Shareable plates bring people closer together. Diners deepen connections as they orbit around a platter of food. For Howard Kirk, chef and owner of 13 Gypsies, charcuterie is the quintessential example of a communal dish. Memories of grazing on cured meats and breads in his family’s kitchen in Andalucía, Spain inspired him to create his own charcuterie at his restaurant in Jacksonville’s Riverside neighborhood. Kirk guides us toward bringing those influences in-house, and creating an authentic, crowd-pleasing dish, perfect for entertaining.
Pictured above: Cured Pork Collar, House Cured Bacon and Nduja Sausage. Chef Howard Kirk, owner of 13 Gypsies specializes in making house cured charcuterie at his Riverside restaurant.
Charcuterie is the perfect soiree emulsifier. “There’s a certain intimacy and closeness that people feel when they gather around a plate with charcuterie,” Kirk says.
Spanish-style charcuterie lets the cured meats shine on their own with pieces of baguette interspersed. Traditional Spanish charcuterie doesn’t require accoutrements like cheese or honey. The rich flavors of the meats that develop after curing should be enjoyed singularly. “You don’t need to dress it up,” Kirk says.
(Left to right) Bresaola (house cured beef), House Cured Bacon and Cured Pork Collar garnished with house made pickled onions, jalapeño mustard, Japanese plum jam, ricotta cheese and pickled cucumbers with peasant bread.
He suggests integrating meats with variation in fat content and lithe and dense textures — prosciutto, Serrano ham, pepperoni, salami and chorizo fit the bill. Toss in some pickled onions or pickled cucumbers to splice acidity into the rich, meaty flavors.
“There’s a certain intimacy and closeness that people feel when they gather around a plate with charcuterie.”
— Chef Howard Kirk
Weeks of effort preclude the development of charcuterie, a word derived from the French’s char and cuit— literally meaning cooked flesh. The term became affiliated with 15th century French shops that offered products from pig and offal. The process dates back thousands of years, to man’s earliest discovery of salting, smoking and cooking to preserve meat. Charcuterie has evolved to an artisanal pursuit for those who value the culinary traditions of ancestors past. Think animal butchery and canning.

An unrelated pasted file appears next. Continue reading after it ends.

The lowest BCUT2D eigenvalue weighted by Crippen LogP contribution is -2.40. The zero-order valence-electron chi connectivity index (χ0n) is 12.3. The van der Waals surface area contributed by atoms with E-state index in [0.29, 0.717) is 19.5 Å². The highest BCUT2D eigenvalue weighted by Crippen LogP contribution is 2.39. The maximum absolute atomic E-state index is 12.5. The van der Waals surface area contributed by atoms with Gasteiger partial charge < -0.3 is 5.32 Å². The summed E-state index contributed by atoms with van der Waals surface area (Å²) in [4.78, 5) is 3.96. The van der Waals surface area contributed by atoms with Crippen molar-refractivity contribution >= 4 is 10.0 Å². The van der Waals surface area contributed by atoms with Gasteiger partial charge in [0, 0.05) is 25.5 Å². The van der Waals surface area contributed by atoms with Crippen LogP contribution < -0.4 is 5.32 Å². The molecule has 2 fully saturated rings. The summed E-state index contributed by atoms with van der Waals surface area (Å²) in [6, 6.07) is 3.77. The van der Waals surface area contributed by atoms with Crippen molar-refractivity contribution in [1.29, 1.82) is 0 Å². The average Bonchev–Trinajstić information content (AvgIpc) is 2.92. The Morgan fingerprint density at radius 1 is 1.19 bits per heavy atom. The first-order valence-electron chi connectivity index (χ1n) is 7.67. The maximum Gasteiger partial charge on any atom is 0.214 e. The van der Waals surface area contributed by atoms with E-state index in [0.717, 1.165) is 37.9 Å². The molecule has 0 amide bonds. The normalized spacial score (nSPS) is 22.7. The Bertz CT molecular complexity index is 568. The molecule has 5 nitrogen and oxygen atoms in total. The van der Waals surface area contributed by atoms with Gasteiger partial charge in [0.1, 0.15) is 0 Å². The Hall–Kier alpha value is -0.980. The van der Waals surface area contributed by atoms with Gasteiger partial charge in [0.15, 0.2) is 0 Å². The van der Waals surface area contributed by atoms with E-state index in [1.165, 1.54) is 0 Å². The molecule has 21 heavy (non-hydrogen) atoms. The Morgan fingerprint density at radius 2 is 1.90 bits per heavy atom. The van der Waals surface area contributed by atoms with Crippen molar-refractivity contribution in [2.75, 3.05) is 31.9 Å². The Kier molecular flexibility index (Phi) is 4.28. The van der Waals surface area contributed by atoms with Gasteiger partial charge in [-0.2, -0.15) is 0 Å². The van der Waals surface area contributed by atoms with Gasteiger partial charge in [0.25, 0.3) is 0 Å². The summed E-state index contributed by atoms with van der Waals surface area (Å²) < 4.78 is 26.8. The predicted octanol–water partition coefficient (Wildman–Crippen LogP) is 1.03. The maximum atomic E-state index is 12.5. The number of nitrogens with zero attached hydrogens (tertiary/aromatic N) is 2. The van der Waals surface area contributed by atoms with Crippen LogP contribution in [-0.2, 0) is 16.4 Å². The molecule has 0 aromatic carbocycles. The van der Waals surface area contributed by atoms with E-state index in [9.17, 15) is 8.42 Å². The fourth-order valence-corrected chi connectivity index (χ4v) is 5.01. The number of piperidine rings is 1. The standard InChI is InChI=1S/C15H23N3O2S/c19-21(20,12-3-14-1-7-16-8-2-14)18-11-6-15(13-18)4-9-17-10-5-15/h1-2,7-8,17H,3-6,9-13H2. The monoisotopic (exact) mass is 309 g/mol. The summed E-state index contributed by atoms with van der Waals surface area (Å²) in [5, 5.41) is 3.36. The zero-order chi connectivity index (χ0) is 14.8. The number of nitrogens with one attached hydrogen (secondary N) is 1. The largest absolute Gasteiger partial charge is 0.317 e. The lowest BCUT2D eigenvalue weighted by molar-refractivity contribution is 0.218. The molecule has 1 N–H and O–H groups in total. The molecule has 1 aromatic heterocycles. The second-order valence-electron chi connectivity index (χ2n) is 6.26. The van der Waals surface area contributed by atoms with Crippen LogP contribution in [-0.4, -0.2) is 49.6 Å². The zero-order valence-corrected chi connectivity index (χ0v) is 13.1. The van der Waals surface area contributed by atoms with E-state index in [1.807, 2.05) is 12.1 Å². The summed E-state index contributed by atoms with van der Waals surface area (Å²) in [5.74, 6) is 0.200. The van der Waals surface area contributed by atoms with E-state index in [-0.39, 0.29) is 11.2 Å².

Detail of paper thin slices of Bresaola or House Cured Beef.
Kirk takes his own craft seriously; 13 Gypsies, Kirk’s intimate Mediterranean-influenced eatery is where customers can experience the artisanal meats he has perfected. He makes small batches of smoked pork loin ham, pastrami and nduja (spreadable chorizo), and other delicious meats in a curing chamber the size of a wine cooler in the back of his small restaurant. He also experiments with technique in his curing lab at home, because creating charcuterie is a science. “You need to know everything about the curing environment to achieve a good, safe product, from humidity levels to air flow. It’s very scientific,” Kirk says.
We asked Chef Howard Kirk to suggest some ideas for entertaining at home. Warning: Your mouth is about to start watering.
Pickled onions or pickled cucumbers
Salami or pepperoni
Roasted Marcona almonds
Any kind of fruit jam
Soft cheese (burrata, blue cheese or gorgonzola)
Semi-firm cheese (taleggio)
Hard cheese (manchego)
But for all that technical work, the finished product is fantastically rustic. A beautiful spread of charcuterie paired with a gorgeous vintage of wine is simply classic entertaining at its finest.
“There’s such beauty and elegance to charcuterie,” Kirk says.